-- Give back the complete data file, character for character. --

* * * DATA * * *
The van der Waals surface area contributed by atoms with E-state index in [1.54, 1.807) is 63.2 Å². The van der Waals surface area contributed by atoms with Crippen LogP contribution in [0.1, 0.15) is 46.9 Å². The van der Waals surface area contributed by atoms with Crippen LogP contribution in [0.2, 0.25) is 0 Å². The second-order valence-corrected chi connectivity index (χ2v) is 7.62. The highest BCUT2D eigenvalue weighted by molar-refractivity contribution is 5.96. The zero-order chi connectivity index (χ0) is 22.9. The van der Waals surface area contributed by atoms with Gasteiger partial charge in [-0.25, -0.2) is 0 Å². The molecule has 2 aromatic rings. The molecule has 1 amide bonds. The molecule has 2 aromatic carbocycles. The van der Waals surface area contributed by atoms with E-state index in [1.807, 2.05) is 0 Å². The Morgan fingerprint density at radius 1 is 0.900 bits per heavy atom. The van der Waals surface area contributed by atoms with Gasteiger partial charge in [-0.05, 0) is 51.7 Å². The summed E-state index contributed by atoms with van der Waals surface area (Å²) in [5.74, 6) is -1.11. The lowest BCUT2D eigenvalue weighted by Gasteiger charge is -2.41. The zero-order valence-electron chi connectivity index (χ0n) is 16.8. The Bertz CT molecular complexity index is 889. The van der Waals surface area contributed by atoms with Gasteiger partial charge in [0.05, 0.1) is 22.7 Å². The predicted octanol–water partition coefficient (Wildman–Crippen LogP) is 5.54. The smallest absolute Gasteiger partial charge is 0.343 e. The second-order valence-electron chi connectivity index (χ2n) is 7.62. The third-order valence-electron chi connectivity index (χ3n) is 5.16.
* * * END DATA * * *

The van der Waals surface area contributed by atoms with E-state index in [1.54, 1.807) is 63.2 Å². The van der Waals surface area contributed by atoms with Crippen LogP contribution in [0.1, 0.15) is 46.9 Å². The van der Waals surface area contributed by atoms with Crippen LogP contribution in [0.2, 0.25) is 0 Å². The second-order valence-corrected chi connectivity index (χ2v) is 7.62. The highest BCUT2D eigenvalue weighted by molar-refractivity contribution is 5.96. The zero-order chi connectivity index (χ0) is 22.9. The van der Waals surface area contributed by atoms with Gasteiger partial charge in [-0.25, -0.2) is 0 Å². The molecule has 2 aromatic rings. The molecule has 1 amide bonds. The molecule has 2 aromatic carbocycles. The van der Waals surface area contributed by atoms with E-state index in [1.807, 2.05) is 0 Å². The Morgan fingerprint density at radius 1 is 0.900 bits per heavy atom. The van der Waals surface area contributed by atoms with Gasteiger partial charge in [-0.05, 0) is 51.7 Å². The summed E-state index contributed by atoms with van der Waals surface area (Å²) in [5.74, 6) is -1.11. The lowest BCUT2D eigenvalue weighted by Gasteiger charge is -2.41. The zero-order valence-electron chi connectivity index (χ0n) is 16.8. The Bertz CT molecular complexity index is 889. The van der Waals surface area contributed by atoms with Gasteiger partial charge in [0.05, 0.1) is 22.7 Å². The predicted octanol–water partition coefficient (Wildman–Crippen LogP) is 5.54. The smallest absolute Gasteiger partial charge is 0.343 e. The second-order valence-electron chi connectivity index (χ2n) is 7.62. The third-order valence-electron chi connectivity index (χ3n) is 5.16.